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  • Convert C#/VB.NET Date/Time to Internal Date

    This Article will show you how to convert a C# or VB.NET Date/Time object into an Internal MultiValue Date. It will show you how to do it using the ICONV functions, and well as how to generate an Internal Date without using the ICONV function.


  • Convert Internal Date into C#/VB.NET Date/Time

    This article will show how to convert a MultiValue (PICK) Internal Date into a DateTime object that you can use in C# and VB.NET. The article will cover how use the OCONV statement, as well as, how to generate the DateTime object without using the OCONV statement.


  • Numeric to Alpha Translation

    The attached subroutine will convert a numeric values to their alphabetic values. The number "4" converts to "four"; "25" converts to twenty five, etc. There is also an option that will allow you to change a numeric value into an alphabetic count. For example, 4 converts to "forth", "25" converts to twenty-fifth.


  • Tech Tip - Number to Word Conversion

    Some of your business processes are complex, some are simple. Let's look at check writing as an example. This is a really simple process, but you can run into one small snag.


  • Tech Tip - Reading/Writing OS files

    Reading and writing OS files is very important in the new hybrid systems we have to write these days. Most of our applications are pretty self-contained,and don't need to interact with programs or applications outside the MV environment. But that is slowly changing.


  • Tech Tip: Accounts, Namespaces, and Databases in Caché

    If you are migrating from another MultiValue system to Caché, an introduction to some key terminology differences would be useful.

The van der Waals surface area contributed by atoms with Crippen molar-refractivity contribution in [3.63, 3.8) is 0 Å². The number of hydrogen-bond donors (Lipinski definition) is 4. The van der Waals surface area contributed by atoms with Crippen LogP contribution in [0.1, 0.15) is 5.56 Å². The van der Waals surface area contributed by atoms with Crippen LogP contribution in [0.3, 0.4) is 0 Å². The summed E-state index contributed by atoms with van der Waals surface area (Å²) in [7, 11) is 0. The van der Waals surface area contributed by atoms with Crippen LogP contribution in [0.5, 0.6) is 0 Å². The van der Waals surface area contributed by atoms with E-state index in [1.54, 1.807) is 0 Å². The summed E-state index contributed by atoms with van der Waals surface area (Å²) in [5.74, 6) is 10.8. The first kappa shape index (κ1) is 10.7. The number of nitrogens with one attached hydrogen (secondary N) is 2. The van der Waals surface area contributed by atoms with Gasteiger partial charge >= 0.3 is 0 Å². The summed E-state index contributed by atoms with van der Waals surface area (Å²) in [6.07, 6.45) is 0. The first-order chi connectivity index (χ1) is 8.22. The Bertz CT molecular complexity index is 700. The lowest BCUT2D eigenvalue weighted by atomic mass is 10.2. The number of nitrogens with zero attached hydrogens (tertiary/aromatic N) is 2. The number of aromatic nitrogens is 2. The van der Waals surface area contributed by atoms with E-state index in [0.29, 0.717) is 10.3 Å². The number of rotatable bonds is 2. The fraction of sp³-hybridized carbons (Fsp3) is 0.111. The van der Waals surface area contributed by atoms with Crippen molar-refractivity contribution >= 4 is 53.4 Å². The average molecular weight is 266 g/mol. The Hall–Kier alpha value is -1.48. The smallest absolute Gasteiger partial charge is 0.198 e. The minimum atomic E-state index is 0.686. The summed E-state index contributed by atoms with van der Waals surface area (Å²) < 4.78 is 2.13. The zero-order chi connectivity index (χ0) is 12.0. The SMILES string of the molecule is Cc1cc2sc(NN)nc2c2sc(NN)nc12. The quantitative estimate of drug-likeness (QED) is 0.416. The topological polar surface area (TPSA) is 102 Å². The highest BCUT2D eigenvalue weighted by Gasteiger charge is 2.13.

• Tech Tip: Address Verification - Parsing

    The address is a key piece of information in anyone's database, but it can be extremely hard to validate, and due to free form input, even harder to search.


  • Tech Tip: Browser-based Output

    Most people in the MultiValue community agree that green-screens are our death. But you might be caught in the transition from past millennium to current millennium re-work. Your users are still stuck with antiquated green-screens but desperately want newer ways of viewing things. Now there are many fine, modern, MultiValue reporting options out there. But maybe, for reasons outside of your control, you are not able to purchase them just yet. Well, take heart, for there is a dirt-simple technique that can provide your users with at least a smidgeon of what they really want.


  • Tech Tip: Converting MultiValue Dates to Internet Dates

    These days we have to interact with other systems, which also means interacting with other dates and times. UTC dates is a common date that we run into, as well as RFC1123 dates, which are commonly found in web data.


  • Tech Tip: Formatting Queries Without A Dictionary Descriptor in UniVerse

    Log onto any MultiValue application that has been in existence for three years, find a commonly used file, say CUST, and list it's dictionary. What do you see? Definitions for LNAME, LAST.NAME, L.NAME, LST.NAME, LNAME40, etc. Upon closer examination you discover that field (attribute) is also defined as X, XX, PGM030.LNAME.RPT, and on and on. Log on to an application that has been in use for 30 years and you could find several hundred dictionary entries for a file with only 20 fields.


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